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Steven M. Lee, PC

Q:
After I've been injured in a truck accident, am I required to share medical records with the insurance company?

A:

To receive compensation for your truck accident damages, you must provide proof of the injuries you’ve suffered. Once you’ve been diagnosed by medical professionals, your health records may be used to document the existence and extent of your injuries. However, you’re not required to disclose your entire medical history in order to recover damages.

The Discovery Process

Once a truck accident case is filed, attorneys from both sides may request information from the opposition during a process known as discovery. In truck accident cases, key elements of the claim include:

  • Nature and extent of injuries
  • Types of medical treatment obtained
  • Need for future medical care
  • Any resulting disabilities

Medical records may be obtained by issuing a request for production, which allows the insurance company’s attorneys to ask for documents, computerized records, and other electronically-stored information relevant to the case.

Pre-existing Injuries

Sharing medical records with an insurance company is an effective means of providing proof of injury. Offering documentation from doctors, nurses, and emergency medical technicians is the best way to reliably prove harm.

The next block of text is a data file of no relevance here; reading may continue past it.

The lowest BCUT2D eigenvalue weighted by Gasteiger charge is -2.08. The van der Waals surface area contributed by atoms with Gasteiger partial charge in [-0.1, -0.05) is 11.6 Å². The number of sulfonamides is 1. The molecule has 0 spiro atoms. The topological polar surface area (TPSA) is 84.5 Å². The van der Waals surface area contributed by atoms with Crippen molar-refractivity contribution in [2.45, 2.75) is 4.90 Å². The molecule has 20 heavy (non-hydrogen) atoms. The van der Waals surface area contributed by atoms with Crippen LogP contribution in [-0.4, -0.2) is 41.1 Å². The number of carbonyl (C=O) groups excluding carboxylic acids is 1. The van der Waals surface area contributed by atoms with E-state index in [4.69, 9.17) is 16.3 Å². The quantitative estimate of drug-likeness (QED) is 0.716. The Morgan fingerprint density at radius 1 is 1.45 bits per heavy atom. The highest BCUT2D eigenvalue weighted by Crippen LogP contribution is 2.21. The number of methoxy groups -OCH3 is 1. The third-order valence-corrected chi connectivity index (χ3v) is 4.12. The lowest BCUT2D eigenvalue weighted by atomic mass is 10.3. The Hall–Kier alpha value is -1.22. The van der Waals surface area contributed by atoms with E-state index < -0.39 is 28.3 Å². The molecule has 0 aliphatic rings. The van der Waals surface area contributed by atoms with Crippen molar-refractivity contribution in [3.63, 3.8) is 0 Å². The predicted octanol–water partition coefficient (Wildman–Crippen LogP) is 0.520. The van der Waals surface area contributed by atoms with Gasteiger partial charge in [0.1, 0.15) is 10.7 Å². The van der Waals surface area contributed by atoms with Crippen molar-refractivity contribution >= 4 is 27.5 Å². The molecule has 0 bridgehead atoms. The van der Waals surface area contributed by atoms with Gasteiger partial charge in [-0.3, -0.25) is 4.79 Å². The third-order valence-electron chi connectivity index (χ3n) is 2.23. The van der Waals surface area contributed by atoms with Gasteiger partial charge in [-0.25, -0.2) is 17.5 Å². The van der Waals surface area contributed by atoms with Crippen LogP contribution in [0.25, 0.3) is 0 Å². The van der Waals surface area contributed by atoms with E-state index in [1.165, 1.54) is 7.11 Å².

However, there's a downside. Those same medical records can also document pre-existing conditions, which the insurance company may cite in an effort to limit their own liability. While it’s true a plaintiff must share some of his medical records with the insurance company, he's only required to permit the disclosure of documents directly related to his case.

You Need an Attorney

When you’ve been injured in a truck accident, the fleet company's insurance provider will ask you to sign a release granting access your medical records, and your attorney may review this document before you sign it. He can also help you determine which medical records are relevant to your claim, object to inappropriate disclosure requests, and ask the court to rule that irrelevant documents be withheld. To learn more about what the law offices of Steve M. Lee, P.C., can do for you, visit us on Facebook.

 

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